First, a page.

Assessing the suitability of using rotary coring for sampling in rocky soils


Forest soils are difficult to sample quantitatively because of obstruction by rocks and coarse roots. Collecting quantitative soil cores with a motorized diamond-tipped cylindrical bit can provide much faster access to deep soil samples than digging quantitative soil pits. However, the grinding of rock and soil during coring could elevate exchangeable cation concentrations relative to samples collected manually. We compared soils collected by rotary coring to those collected from quantitative pits at four sites in the United States with differing soil types: Alfisols in California (CA), Mollisols in Nevada (NV), Inceptisols in New York (NY), and Spodosols in New Hampshire (NH). Estimates of soil mass were 34% higher from cores than pits at the NY site (p < 0.0001). Estimates of rock mass were lower in cores than pits by 60% at the NH site (p < 0.0001), by 36% at the NY site (p < 0.0001), and by 55% at the CA site (p = 0.002). Exchangeable K was significantly elevated in cores relative to pits at all four sites by 32 to 1700%, and Ca, Mg, and Na showed elevated concentrations at one or more sites. We tested whether the inner portion of the core was comparable to samples from pits, but found that the rotary action of the corer mixed soils throughout the core bit at the two sites we tested. Coring does have the advantage that more samples can be collected for the same effort, compared to pits. Some degree of inaccuracy might be acceptable in a tradeoff for greater precision in the site-level mean, for example in studies aimed at detecting change in soil nutrients over time.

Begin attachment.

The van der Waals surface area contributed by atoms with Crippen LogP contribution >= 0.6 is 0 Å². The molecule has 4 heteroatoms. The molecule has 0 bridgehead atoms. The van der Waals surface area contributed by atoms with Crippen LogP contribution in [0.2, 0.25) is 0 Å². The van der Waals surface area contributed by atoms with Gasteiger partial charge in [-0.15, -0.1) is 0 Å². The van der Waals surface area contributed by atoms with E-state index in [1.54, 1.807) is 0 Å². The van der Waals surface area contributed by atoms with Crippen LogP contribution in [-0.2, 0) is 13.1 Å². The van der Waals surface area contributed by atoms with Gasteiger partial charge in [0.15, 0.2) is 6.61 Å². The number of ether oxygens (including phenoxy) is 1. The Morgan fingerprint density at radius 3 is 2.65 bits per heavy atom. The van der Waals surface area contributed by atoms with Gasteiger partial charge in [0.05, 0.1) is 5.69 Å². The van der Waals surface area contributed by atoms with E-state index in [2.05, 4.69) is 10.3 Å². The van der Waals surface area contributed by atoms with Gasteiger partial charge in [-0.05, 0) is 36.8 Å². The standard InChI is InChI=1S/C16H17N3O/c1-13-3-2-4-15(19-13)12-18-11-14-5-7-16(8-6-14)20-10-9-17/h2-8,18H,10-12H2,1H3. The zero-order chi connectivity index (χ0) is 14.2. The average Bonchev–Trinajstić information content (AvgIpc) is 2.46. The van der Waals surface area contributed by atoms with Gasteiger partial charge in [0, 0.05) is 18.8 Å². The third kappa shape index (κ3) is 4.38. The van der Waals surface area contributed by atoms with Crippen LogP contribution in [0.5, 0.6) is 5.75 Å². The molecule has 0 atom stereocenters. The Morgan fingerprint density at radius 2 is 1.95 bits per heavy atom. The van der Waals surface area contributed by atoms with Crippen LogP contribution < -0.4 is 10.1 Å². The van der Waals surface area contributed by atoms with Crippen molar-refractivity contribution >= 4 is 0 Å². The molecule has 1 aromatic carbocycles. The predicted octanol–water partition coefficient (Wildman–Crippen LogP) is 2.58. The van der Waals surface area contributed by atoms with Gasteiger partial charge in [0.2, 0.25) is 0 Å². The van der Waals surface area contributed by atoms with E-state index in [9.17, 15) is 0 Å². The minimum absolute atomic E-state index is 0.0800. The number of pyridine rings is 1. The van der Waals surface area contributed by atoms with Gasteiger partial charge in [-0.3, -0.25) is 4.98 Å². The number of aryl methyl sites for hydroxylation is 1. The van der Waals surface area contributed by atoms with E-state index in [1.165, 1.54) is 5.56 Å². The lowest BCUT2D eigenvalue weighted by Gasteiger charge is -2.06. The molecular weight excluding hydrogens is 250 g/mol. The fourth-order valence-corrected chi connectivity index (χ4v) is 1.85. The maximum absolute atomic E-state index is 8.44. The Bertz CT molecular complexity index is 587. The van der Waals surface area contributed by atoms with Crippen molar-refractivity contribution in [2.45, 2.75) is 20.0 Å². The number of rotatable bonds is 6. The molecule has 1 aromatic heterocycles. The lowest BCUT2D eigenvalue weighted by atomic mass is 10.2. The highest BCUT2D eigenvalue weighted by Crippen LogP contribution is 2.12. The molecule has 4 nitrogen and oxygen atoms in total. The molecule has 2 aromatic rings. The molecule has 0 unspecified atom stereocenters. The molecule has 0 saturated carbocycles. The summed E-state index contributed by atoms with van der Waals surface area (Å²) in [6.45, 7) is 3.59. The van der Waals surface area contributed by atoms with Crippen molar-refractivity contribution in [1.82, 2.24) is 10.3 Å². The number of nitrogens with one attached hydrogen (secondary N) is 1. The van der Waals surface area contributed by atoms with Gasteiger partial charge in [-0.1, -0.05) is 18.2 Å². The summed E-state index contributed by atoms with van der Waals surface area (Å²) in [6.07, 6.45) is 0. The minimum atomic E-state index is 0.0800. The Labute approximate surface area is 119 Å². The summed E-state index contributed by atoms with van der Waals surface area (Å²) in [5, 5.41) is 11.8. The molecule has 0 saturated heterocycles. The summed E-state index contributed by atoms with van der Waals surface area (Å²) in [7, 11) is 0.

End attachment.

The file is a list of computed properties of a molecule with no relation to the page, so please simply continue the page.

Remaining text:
Earth Systems Research Center

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Soil Science Society of America Journal


ACSESS-Alliance of Crop, Soil, and Environmental Science Societies

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Copyright ©2012 by the Soil Science Society of America, Inc.